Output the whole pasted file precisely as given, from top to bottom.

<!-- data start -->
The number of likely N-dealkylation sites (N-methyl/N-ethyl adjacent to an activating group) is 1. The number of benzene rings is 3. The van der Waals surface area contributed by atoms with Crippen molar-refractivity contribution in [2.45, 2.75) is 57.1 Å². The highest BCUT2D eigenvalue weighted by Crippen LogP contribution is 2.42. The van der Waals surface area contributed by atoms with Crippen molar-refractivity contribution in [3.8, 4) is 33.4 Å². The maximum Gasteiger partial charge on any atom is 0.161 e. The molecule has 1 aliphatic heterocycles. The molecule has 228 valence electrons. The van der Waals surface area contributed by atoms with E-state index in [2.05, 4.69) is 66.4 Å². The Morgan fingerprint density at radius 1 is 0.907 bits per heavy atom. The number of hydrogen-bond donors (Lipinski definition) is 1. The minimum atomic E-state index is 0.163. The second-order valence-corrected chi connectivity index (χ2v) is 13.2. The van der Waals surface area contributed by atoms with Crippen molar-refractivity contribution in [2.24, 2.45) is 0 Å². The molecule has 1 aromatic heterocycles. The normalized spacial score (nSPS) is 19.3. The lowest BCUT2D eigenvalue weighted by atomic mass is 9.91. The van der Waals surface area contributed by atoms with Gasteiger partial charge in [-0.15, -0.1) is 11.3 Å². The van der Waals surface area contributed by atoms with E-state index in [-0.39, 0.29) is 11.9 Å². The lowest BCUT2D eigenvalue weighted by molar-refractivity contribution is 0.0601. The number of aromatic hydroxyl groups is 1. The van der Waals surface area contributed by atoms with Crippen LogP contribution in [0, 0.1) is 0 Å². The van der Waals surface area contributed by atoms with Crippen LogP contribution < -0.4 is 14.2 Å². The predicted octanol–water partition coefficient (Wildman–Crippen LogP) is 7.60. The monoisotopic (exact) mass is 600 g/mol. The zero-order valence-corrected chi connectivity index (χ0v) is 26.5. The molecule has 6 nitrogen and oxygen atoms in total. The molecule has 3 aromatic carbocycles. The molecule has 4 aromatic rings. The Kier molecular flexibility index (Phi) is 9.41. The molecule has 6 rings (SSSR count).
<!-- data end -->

The number of likely N-dealkylation sites (N-methyl/N-ethyl adjacent to an activating group) is 1. The number of benzene rings is 3. The van der Waals surface area contributed by atoms with Crippen molar-refractivity contribution in [2.45, 2.75) is 57.1 Å². The highest BCUT2D eigenvalue weighted by Crippen LogP contribution is 2.42. The van der Waals surface area contributed by atoms with Crippen molar-refractivity contribution in [3.8, 4) is 33.4 Å². The maximum Gasteiger partial charge on any atom is 0.161 e. The molecule has 1 aliphatic heterocycles. The molecule has 228 valence electrons. The van der Waals surface area contributed by atoms with E-state index in [2.05, 4.69) is 66.4 Å². The Morgan fingerprint density at radius 1 is 0.907 bits per heavy atom. The number of hydrogen-bond donors (Lipinski definition) is 1. The minimum atomic E-state index is 0.163. The second-order valence-corrected chi connectivity index (χ2v) is 13.2. The van der Waals surface area contributed by atoms with Crippen molar-refractivity contribution in [2.24, 2.45) is 0 Å². The molecule has 1 aromatic heterocycles. The normalized spacial score (nSPS) is 19.3. The lowest BCUT2D eigenvalue weighted by atomic mass is 9.91. The van der Waals surface area contributed by atoms with Gasteiger partial charge in [-0.15, -0.1) is 11.3 Å². The van der Waals surface area contributed by atoms with E-state index in [-0.39, 0.29) is 11.9 Å². The lowest BCUT2D eigenvalue weighted by molar-refractivity contribution is 0.0601. The number of aromatic hydroxyl groups is 1. The van der Waals surface area contributed by atoms with Crippen LogP contribution in [0, 0.1) is 0 Å². The van der Waals surface area contributed by atoms with Crippen LogP contribution < -0.4 is 14.2 Å². The predicted octanol–water partition coefficient (Wildman–Crippen LogP) is 7.60. The monoisotopic (exact) mass is 600 g/mol. The zero-order valence-corrected chi connectivity index (χ0v) is 26.5. The molecule has 6 nitrogen and oxygen atoms in total. The molecule has 3 aromatic carbocycles. The molecule has 4 aromatic rings. The Kier molecular flexibility index (Phi) is 9.41. The molecule has 6 rings (SSSR count).